Gold-Backed Crypto and USD-Backed Crypto: Everything You Should Know

Apr 5, 2021 10:50 PM ET
Gold-Backed Crypto and USD-Backed Crypto: Everything You Should Know

Economies across the globe are on the path to recovery after the ravaging wrought by the coronavirus since early 2020. While economic recovery is welcome, it means that assets, such as cryptocurrencies that were all the rage for the better part of 2020 will take a step back from the limelight. 

In 2020, cryptoverse experienced one of the largest influx of users in the history of the ecosystem. For instance, daily active ETH addresses doubled during the year to 400,000 while daily active Bitcoin addresses crossed the one million mark. 

Bitcoin and Ethereum Addresses

Figure 1: Bitcoin and Ethereum Addresses 

The message here is clear – people are willing to transition from legacy financial systems at whatever cost. During the year, another type of cryptocurrencies grabbed headlines – they go by the name stablecoins. As the name suggests, a stablecoin has a less volatile price because its value is underwritten by a reserve asset. For example, a gold-backed stablecoin supposedly has a value equivalent to a given amount of gold, it could be one gram or a troy ounce. 

Granted, traditional cryptocurrencies such as Ethereum and bitcoin have information on their nature easily available because of disproportionate coverage. Information on stablecoins is not as vast because of little attention. In this article, we seek to highlight the stablecoins – particularly USD and gold-backed cryptocurrencies.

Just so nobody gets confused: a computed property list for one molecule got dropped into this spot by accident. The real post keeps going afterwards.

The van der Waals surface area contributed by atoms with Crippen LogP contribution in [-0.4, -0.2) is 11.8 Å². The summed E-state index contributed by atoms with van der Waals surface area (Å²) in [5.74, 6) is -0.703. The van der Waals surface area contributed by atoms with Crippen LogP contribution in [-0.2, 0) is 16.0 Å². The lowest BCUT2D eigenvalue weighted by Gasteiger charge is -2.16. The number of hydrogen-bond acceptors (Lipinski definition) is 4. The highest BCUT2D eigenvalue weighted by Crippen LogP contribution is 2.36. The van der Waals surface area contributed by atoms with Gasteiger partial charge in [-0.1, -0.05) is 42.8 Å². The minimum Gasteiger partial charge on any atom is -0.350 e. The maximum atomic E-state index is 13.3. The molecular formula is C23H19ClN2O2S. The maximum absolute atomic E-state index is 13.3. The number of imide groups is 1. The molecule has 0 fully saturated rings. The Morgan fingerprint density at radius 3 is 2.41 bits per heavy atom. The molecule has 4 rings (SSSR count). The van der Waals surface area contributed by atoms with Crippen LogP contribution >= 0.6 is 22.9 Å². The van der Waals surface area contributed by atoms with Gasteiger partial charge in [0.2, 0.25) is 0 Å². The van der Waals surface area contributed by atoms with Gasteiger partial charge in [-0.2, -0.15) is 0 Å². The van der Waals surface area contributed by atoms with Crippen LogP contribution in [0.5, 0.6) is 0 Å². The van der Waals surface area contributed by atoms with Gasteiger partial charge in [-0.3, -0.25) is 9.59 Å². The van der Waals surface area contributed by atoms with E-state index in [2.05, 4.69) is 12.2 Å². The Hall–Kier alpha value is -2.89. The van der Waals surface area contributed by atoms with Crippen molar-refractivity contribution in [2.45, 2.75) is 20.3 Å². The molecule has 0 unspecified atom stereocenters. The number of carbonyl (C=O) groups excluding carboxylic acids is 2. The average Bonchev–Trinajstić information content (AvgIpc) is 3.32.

Gold-Pegged Cryptocurrencies: What Are They?

Now that you have a slight idea concerning stablecoins, let us dig deeper into the stablecoins whose value is underwritten by gold. One token of this type of cryptocurrency defines gold of equivalent worth. As such, the idea is to have gold reserves somewhere in a company-owned vault or a custodian. 

CoinMarketCap lists the top five gold-backed tokens as Paxos Gold (PAXG), Tether Gold (XAUT), Perth Mint Gold Token (PMGT), Meld Gold by Algorand, and Digix Global (DGX). Most of these digital assets are ERC-20 tokens except for PAXG. 

Gold-pegged tokens enjoy price stability that is uncommon in the unbacked type of cryptocurrencies. Some providers allow holders to redeem their tokens for real gold. Others only support cash redemption but at par with the market price of gold. Gold-pegged tokens derive their value from the scarcity of gold, and the inflation-hedging capabilities of the yellow metal. 

Cryptocurrencies pegged to the USD

On the other hand, there are cryptocurrencies whose value is underwritten by the value of the world’s most important currency, the US dollar. Different tokens maintain different natures of pegging – some have a one-to-one peg (where one token is worth one dollar), while others have a one-to-two, and so on. 

USD-pegged stablecoins use the greenback as collateral and an anchor against price volatility. Similar to gold-backed tokens, providers of USD-backed cryptos must set up a reserve in which owners can redeem their tokens. Providers usually maintain accounts in legacy financial institutions to back up a similar number of units in circulation. USD Coin and Tether are the most popular USD-pegged digital tokens today. Tether launched in 2014, which makes it the oldest dollar-backed crypto.